Thursday 2016-03-31

Three Body Problem by Liu Cixin

This book is bait-n-switch science fiction: it starts off seeming like hard sci-fi with an N-body problem and a protagonist who has to determine the orbital configuration of a planet and its stellar system.

However we are given some strange observations: the 3 stars can appear at night (after one of them just provided your daylight), a close pass by one of the suns sets everything on fire and burns off the atmosphere, another close pass splits the planet into a planet + moon.

Putting all that together:

  1. Tidal effects mean the planet probably spends a lot of time as magma soup.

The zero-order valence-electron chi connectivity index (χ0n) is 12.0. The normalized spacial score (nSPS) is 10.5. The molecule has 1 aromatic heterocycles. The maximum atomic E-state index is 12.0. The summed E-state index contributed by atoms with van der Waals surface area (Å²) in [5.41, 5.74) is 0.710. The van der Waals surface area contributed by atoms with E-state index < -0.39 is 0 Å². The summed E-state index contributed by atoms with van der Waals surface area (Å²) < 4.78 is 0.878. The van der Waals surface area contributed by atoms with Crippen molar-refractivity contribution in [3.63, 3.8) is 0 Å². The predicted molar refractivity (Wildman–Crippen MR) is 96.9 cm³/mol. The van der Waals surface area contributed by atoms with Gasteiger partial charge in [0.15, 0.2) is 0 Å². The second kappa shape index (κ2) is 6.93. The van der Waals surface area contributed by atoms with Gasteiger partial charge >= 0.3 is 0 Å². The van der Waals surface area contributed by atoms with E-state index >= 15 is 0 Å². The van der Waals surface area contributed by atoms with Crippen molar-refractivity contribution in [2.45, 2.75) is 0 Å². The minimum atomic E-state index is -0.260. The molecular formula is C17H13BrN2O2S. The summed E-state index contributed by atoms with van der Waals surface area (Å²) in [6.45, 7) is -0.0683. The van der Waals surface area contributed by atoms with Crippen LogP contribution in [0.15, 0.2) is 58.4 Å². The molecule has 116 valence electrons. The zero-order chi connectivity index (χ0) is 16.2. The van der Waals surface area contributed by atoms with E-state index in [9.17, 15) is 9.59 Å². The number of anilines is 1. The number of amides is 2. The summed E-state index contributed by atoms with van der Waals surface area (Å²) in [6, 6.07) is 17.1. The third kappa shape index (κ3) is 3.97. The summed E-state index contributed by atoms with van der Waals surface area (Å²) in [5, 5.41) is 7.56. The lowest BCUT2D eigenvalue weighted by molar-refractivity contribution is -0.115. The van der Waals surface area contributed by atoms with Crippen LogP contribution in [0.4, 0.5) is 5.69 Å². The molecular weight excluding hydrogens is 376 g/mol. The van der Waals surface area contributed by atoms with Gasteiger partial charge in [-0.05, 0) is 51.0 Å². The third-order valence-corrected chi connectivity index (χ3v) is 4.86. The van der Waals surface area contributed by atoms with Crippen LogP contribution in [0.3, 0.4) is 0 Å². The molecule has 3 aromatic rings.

2. After the atmosphere boils off, where do we get a new one?

Then Liu has another protagonist discover that stars are huge 75 dB gain isotropic antennae for received frequencies over a threshold amplitude.

Assume for a second that this were real: the first pulsar emission to hit another star causes another much larger omnidirectional pulsar emission. It wouldn't be long until our universe became a hot bath of EM radiation (take that Voyager 1!).

That's when I stopped reading.